All of this is bearable. I have perfected the art of declining the Terrific Tsunami of Tea that engulfs this country. I now excel at accepting loosey-goosey invitations with equally namby-pamby acceptances. But the complimenting ... that's a horse of a different colour. The other day when I told one of my students that I really liked his eyeglass frames, he took the glasses off and handed them to me. To keep. Fuck. I remonstrated. He insisted. I thanked Allah that were no Westerners in the wings delighting in my discomfiture. When would I learn? Finally, I tried them on and further thanked Allah (not really) that my student was far-sighted rather than near-sighted as I am. The fact that the prescription was woefully out of whack for me was the only reason he accepted his glasses back. He promised to buy me the frames for me to have filled later. I know full well that they will show up any day now. I just hope he selected the right colour.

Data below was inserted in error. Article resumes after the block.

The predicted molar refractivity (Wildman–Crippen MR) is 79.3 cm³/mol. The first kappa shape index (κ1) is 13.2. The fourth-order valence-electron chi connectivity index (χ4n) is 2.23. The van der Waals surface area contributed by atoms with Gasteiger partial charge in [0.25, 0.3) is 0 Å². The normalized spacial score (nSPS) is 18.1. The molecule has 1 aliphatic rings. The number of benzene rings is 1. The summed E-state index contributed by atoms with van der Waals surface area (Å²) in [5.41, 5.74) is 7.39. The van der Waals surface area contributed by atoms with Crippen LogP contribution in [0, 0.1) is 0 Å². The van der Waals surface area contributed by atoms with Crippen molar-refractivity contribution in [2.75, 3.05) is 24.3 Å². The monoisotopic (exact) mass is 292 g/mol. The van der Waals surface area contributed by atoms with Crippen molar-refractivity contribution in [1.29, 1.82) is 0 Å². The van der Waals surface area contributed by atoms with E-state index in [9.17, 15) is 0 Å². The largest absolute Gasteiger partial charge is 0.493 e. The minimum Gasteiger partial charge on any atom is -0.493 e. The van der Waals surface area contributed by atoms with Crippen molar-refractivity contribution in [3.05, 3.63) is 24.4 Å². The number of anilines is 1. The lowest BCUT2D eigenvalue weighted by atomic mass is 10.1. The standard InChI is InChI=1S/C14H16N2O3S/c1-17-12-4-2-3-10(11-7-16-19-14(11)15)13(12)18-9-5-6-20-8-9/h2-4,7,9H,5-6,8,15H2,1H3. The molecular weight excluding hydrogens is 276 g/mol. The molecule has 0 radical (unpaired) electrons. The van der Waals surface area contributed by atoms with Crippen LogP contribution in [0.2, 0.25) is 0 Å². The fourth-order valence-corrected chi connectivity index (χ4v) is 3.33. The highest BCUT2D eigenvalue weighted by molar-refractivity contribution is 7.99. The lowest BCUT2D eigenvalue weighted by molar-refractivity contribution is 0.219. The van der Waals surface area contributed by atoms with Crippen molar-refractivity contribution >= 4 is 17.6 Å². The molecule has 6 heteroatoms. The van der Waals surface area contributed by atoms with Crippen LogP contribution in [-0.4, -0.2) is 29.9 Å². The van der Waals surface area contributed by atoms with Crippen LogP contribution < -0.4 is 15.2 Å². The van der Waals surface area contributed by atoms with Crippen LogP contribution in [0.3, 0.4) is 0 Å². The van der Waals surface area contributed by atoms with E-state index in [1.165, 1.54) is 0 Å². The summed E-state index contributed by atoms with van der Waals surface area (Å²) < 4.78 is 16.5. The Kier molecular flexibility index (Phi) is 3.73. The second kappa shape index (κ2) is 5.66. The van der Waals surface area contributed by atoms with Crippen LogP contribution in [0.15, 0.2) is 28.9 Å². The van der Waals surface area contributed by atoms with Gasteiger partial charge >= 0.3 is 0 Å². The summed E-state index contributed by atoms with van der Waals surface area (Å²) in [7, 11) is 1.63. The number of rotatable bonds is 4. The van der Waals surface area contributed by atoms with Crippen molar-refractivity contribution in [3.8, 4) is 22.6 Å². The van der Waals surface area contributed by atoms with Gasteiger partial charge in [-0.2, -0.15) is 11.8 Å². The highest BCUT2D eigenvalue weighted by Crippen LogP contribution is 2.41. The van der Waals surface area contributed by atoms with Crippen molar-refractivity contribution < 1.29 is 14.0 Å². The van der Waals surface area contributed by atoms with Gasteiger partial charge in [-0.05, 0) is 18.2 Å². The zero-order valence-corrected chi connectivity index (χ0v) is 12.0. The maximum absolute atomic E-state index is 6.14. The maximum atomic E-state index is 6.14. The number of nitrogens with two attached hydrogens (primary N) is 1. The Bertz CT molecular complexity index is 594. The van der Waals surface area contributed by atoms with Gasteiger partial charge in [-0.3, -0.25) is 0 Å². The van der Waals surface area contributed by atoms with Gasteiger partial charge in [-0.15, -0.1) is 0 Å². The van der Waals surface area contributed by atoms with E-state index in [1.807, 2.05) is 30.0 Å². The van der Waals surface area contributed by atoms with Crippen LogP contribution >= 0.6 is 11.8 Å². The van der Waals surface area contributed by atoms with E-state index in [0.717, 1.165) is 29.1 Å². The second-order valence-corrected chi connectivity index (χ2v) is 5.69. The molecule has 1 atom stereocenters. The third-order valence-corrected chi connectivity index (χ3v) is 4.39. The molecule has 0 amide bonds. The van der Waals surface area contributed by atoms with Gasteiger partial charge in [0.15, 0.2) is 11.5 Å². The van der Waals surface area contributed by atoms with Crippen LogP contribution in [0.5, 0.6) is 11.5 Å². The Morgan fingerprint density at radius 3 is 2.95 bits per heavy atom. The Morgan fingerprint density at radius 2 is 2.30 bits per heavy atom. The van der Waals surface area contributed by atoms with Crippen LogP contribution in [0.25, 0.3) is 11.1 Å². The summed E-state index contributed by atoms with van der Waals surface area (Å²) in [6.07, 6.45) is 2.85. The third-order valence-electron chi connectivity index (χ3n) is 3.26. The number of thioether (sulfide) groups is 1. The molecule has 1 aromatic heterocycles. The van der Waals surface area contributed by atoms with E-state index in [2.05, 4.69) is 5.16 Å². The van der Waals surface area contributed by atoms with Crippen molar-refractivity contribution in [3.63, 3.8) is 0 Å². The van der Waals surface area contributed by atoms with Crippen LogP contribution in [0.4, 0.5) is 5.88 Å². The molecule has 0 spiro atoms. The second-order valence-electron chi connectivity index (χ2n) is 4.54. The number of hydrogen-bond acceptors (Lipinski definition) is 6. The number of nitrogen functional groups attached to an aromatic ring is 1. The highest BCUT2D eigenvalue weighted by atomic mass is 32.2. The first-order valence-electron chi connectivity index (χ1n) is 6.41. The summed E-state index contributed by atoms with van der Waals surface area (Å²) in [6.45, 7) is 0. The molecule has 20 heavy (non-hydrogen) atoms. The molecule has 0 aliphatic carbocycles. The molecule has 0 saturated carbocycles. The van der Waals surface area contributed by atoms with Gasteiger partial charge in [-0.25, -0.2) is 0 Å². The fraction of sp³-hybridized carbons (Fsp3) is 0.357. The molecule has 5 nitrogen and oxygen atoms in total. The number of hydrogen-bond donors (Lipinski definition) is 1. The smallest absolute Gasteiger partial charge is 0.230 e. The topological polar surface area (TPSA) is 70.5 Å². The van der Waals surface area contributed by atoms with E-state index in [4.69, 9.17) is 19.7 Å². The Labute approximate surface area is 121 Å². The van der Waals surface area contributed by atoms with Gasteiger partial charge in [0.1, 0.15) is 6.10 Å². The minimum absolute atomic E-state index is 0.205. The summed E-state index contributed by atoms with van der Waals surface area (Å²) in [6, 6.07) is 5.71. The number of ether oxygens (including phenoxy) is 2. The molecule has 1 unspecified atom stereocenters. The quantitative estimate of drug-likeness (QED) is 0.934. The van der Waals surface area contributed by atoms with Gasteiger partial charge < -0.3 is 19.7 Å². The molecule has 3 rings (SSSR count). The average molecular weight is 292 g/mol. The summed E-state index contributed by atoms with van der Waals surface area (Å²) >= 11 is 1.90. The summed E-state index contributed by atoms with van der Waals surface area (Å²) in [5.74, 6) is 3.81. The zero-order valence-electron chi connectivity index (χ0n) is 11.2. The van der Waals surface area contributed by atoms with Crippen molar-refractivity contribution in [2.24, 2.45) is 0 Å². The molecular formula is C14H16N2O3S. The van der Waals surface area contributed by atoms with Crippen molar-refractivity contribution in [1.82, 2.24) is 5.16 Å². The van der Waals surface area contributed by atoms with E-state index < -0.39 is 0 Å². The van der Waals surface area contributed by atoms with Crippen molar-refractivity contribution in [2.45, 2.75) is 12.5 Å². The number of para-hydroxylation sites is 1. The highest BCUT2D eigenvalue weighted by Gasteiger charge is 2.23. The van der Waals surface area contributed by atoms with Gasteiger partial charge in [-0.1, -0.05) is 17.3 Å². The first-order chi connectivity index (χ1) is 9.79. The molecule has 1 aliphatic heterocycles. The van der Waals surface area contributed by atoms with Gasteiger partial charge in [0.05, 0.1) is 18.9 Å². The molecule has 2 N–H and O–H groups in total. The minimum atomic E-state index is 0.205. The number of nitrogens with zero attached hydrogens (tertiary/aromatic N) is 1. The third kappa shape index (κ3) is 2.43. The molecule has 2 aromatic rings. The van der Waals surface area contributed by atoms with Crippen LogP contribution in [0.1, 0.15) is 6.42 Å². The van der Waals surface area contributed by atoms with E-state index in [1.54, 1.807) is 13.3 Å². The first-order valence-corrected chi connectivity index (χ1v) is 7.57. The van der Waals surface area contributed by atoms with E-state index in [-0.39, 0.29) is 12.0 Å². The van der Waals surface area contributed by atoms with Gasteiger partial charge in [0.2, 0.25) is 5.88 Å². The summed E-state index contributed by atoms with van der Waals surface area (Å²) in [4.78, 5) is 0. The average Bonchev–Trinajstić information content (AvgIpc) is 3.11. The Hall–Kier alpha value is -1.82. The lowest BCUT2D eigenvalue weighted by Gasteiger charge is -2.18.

Seems silly? Behold:

I walked into Mr. This Cat's office a few weeks ago and my nose was assaulted by a most malodourous and sickly-sweet stink. What is that? I cried. He pointed to a plastic bag sitting in the far corner of the room. Knowing that I would regret it, I poked and peered inside the bag, releasing another fetid tide of Crap Cologne from this Pandora's Bag and saw a shirt.

It's a shirt, I say.
Yes, he concedes.
Whose is it and why is it here? I try to seal the bag to staunch the stench, but, as I have neither a flamethrower nor liquid cement on hand, it is to no avail.
It was Muhammed's*. He wore it to class the other day and I said I liked it. He hangs his head in shame.
NOOOOOO! You didn't!!!!! I cry.
I know, I know. He brought it in for me this morning. What was I supposed to do?
, head still hanging in shame.
Couldn't he have at least washed it? I ask.

I would add that Muhammed is 5'2". Mr. This Cat is 6'3".

In the end, the woman whose sandals I coveted admired did offer them to me. Twice. And twice I declined with a duly horrified expression of White Guilt stricken across my face - this was, after all, my first kick at the Hospitality Can. I had no idea how serious this was or that she would feel morally obliged to not only offer them to me, but ensure that I accept them. But there was no third offer. You're lucky, my Western Voyeurs told me afterwards. You really dodged that bullet!